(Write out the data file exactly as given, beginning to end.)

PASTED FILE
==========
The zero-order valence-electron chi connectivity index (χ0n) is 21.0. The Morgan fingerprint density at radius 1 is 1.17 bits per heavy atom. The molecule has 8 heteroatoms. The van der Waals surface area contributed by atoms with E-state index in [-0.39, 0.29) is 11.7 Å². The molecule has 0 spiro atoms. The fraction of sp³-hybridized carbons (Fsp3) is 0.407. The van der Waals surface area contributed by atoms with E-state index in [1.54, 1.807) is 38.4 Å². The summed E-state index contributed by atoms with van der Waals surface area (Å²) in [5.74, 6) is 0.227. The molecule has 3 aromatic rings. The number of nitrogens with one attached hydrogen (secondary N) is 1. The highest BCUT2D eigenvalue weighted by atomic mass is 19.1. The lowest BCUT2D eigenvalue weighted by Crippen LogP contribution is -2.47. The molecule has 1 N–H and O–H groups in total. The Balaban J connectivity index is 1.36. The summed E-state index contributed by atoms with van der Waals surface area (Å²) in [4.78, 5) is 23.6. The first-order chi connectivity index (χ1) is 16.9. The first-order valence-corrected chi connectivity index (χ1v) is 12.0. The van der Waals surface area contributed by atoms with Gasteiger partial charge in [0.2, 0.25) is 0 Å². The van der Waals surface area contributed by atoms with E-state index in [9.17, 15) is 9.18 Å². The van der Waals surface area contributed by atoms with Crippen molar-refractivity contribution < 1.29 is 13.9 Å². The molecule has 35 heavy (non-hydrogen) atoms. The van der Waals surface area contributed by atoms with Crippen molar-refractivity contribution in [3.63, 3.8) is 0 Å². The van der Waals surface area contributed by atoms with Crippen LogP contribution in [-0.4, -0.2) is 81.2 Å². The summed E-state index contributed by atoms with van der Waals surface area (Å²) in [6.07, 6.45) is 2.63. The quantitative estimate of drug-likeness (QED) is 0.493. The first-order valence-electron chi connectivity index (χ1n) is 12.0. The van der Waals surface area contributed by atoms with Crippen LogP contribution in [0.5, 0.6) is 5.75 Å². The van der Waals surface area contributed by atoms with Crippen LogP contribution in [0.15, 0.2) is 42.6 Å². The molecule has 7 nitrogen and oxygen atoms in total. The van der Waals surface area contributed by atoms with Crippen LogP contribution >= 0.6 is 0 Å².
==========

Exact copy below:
The zero-order valence-electron chi connectivity index (χ0n) is 21.0. The Morgan fingerprint density at radius 1 is 1.17 bits per heavy atom. The molecule has 8 heteroatoms. The van der Waals surface area contributed by atoms with E-state index in [-0.39, 0.29) is 11.7 Å². The molecule has 0 spiro atoms. The fraction of sp³-hybridized carbons (Fsp3) is 0.407. The van der Waals surface area contributed by atoms with E-state index in [1.54, 1.807) is 38.4 Å². The summed E-state index contributed by atoms with van der Waals surface area (Å²) in [5.74, 6) is 0.227. The molecule has 3 aromatic rings. The number of nitrogens with one attached hydrogen (secondary N) is 1. The highest BCUT2D eigenvalue weighted by atomic mass is 19.1. The lowest BCUT2D eigenvalue weighted by Crippen LogP contribution is -2.47. The molecule has 1 N–H and O–H groups in total. The Balaban J connectivity index is 1.36. The summed E-state index contributed by atoms with van der Waals surface area (Å²) in [4.78, 5) is 23.6. The first-order chi connectivity index (χ1) is 16.9. The first-order valence-corrected chi connectivity index (χ1v) is 12.0. The van der Waals surface area contributed by atoms with Gasteiger partial charge in [0.2, 0.25) is 0 Å². The van der Waals surface area contributed by atoms with E-state index in [9.17, 15) is 9.18 Å². The van der Waals surface area contributed by atoms with Crippen molar-refractivity contribution < 1.29 is 13.9 Å². The molecule has 35 heavy (non-hydrogen) atoms. The van der Waals surface area contributed by atoms with Crippen molar-refractivity contribution in [3.63, 3.8) is 0 Å². The van der Waals surface area contributed by atoms with Crippen LogP contribution in [-0.4, -0.2) is 81.2 Å². The summed E-state index contributed by atoms with van der Waals surface area (Å²) in [6.07, 6.45) is 2.63. The quantitative estimate of drug-likeness (QED) is 0.493. The first-order valence-electron chi connectivity index (χ1n) is 12.0. The van der Waals surface area contributed by atoms with Crippen LogP contribution in [0.5, 0.6) is 5.75 Å². The van der Waals surface area contributed by atoms with Crippen LogP contribution in [0.15, 0.2) is 42.6 Å². The molecule has 7 nitrogen and oxygen atoms in total. The van der Waals surface area contributed by atoms with Crippen LogP contribution >= 0.6 is 0 Å².